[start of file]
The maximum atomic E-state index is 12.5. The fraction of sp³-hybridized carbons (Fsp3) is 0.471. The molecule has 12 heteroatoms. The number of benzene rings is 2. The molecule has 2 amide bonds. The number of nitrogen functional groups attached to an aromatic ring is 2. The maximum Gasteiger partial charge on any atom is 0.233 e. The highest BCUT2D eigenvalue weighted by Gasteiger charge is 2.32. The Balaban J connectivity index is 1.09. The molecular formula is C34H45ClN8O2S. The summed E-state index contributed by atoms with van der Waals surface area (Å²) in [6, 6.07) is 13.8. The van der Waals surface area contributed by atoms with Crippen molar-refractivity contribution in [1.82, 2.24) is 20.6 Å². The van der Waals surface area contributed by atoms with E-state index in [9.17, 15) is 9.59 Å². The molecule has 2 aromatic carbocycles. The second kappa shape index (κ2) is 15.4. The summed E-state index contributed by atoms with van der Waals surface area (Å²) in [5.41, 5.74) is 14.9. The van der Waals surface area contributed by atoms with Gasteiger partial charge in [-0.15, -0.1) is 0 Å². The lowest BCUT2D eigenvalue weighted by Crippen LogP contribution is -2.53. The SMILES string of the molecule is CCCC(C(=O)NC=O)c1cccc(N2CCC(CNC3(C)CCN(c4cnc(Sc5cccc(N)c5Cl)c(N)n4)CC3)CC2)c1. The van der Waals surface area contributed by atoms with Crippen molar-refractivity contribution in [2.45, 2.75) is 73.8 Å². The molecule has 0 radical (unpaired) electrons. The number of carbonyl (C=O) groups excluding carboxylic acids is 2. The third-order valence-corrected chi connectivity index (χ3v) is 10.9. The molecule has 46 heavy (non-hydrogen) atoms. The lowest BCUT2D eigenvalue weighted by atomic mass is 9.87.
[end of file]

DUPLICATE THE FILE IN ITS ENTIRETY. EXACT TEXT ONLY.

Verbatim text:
The maximum atomic E-state index is 12.5. The fraction of sp³-hybridized carbons (Fsp3) is 0.471. The molecule has 12 heteroatoms. The number of benzene rings is 2. The molecule has 2 amide bonds. The number of nitrogen functional groups attached to an aromatic ring is 2. The maximum Gasteiger partial charge on any atom is 0.233 e. The highest BCUT2D eigenvalue weighted by Gasteiger charge is 2.32. The Balaban J connectivity index is 1.09. The molecular formula is C34H45ClN8O2S. The summed E-state index contributed by atoms with van der Waals surface area (Å²) in [6, 6.07) is 13.8. The van der Waals surface area contributed by atoms with Crippen molar-refractivity contribution in [1.82, 2.24) is 20.6 Å². The van der Waals surface area contributed by atoms with E-state index in [9.17, 15) is 9.59 Å². The molecule has 2 aromatic carbocycles. The second kappa shape index (κ2) is 15.4. The summed E-state index contributed by atoms with van der Waals surface area (Å²) in [5.41, 5.74) is 14.9. The van der Waals surface area contributed by atoms with Gasteiger partial charge in [-0.15, -0.1) is 0 Å². The lowest BCUT2D eigenvalue weighted by Crippen LogP contribution is -2.53. The SMILES string of the molecule is CCCC(C(=O)NC=O)c1cccc(N2CCC(CNC3(C)CCN(c4cnc(Sc5cccc(N)c5Cl)c(N)n4)CC3)CC2)c1. The van der Waals surface area contributed by atoms with Crippen molar-refractivity contribution in [2.45, 2.75) is 73.8 Å². The molecule has 0 radical (unpaired) electrons. The number of carbonyl (C=O) groups excluding carboxylic acids is 2. The third-order valence-corrected chi connectivity index (χ3v) is 10.9. The molecule has 46 heavy (non-hydrogen) atoms. The lowest BCUT2D eigenvalue weighted by atomic mass is 9.87.